Potential Tropical Storm Alex aims toward Florida

Potential Tropical Storm Alex aims toward Florida

South Florida is now under a tropical storm warning as potential Tropical Storm Alex is expected to bring heavy rains and flooding to the state starting today through Saturday night, according to the National Hurricane Center.

It’s guaranteed to be a wet weekend in South Florida, according to the hurricane center, as the system approaching the state from the southeastern Gulf of Mexico now has a 90% chance of developing.

The National Hurricane Center, in its 5 am Friday update, expanded a Tropical Storm Warning to include half of the state with a growing system expected to become Tropical Storm Alex.

The growing disturbance now has sustained tropical-storm-force winds of 40 mph, but has yet to organize its circulation to be labeled a full-fledged named storm.

“The system is expected to develop a well-defined center and become a tropical storm later today, and some slight strengthening is possible while it approaches Florida today and tonight,” said National Hurricane Center Senior Hurricane Specialist Robbie Berg.

The Tropical Storm Warning now runs on the Gulf Coast from the middle of Longboat Key on the Sarasota-Manatee County border south, including all of the Florida Keys and Dry Tortugas, and then back Florida’s east coast to the Brevard-Volusia County line as well as Lake Okeechobee. Also parts of Cuba and Bahamas are under a warning with tropical-storm-force conditions expected within 36 hours.

At 5 am, the system was located about 420 miles southwest of Fort Myers with 40 mph winds and higher tastes moving northeast at 6 mph.

“This general motion with an increase in forward speed is expected to begin later today and continue through Sunday,” Berg said. “On the forecast track, the system is forecast to move across the southeastern Gulf of Mexico through tonight, across the southern and central portions of the Florida Peninsula on Saturday, and then over the southwestern Atlantic north of the northwestern Bahamas Saturday afternoon through Sunday. ”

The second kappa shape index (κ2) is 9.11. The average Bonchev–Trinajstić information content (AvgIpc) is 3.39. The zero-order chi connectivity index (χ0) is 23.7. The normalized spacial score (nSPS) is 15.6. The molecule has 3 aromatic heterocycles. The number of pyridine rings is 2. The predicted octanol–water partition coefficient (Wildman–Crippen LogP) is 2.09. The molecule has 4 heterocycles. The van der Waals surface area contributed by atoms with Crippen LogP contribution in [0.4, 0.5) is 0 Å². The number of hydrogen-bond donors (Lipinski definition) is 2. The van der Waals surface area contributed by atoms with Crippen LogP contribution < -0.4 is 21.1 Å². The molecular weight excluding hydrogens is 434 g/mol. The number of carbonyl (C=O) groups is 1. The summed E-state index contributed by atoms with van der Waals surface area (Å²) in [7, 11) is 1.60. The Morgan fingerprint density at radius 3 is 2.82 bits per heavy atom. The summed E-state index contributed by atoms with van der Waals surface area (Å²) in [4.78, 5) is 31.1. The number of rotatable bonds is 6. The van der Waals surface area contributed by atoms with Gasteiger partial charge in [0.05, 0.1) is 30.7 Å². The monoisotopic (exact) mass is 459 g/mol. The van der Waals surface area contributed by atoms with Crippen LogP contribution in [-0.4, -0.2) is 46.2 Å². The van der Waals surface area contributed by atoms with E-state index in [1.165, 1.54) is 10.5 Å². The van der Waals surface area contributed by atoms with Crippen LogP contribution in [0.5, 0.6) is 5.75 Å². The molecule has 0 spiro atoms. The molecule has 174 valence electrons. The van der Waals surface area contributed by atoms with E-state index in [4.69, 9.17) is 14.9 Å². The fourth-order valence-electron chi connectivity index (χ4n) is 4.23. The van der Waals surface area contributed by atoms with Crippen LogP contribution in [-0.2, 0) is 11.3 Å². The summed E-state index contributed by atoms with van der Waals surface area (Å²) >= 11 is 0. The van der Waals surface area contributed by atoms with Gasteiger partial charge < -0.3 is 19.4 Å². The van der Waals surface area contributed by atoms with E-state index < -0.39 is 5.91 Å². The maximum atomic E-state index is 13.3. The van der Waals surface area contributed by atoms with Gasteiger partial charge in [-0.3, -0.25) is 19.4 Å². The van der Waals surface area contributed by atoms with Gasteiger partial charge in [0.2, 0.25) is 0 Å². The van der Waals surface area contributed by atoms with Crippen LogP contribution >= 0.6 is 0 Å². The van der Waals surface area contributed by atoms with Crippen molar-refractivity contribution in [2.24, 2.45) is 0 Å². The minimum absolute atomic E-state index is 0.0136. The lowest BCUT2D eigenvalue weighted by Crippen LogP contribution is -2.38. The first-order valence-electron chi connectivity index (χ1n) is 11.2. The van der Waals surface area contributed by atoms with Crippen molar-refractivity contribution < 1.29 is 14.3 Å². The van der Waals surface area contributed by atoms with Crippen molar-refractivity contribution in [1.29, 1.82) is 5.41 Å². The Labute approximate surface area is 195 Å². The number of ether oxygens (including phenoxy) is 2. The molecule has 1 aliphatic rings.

Heavy rains will begin to affect South Florida and the Keys beginning today and continuing through Saturday. Those areas could see up to 12 inches of rain and may produce considerable flash and urban flooding.

Forecasters anticipate that the system will become a tropical storm by tonight. If it forms, it will be Tropical Storm Alex the Atlantic’s first named storm of 2022.

All of South Florida also will be under a flood watch from midnight Friday through Sunday morning, the National Weather Service Miami said. The rain will hit South Florida starting this afternoon through Saturday night, forecasters said.

The hurricane center predicted the system’s wind speeds will reach a maximum of 50 mph by Sunday evening.

The system is expected to cross the state and into the Atlantic Ocean during the day on Saturday. It is expected to be heavily lopsided with the heaviest rain and strongest wind gusts to the east and south of its center, the National Weather Service said.

Fort Lauderdale and Miami are both included in the area expected to have the highest potential of flash flooding through Saturday, according to the National Weather Service. West Palm Beach has a moderate potential for flooding.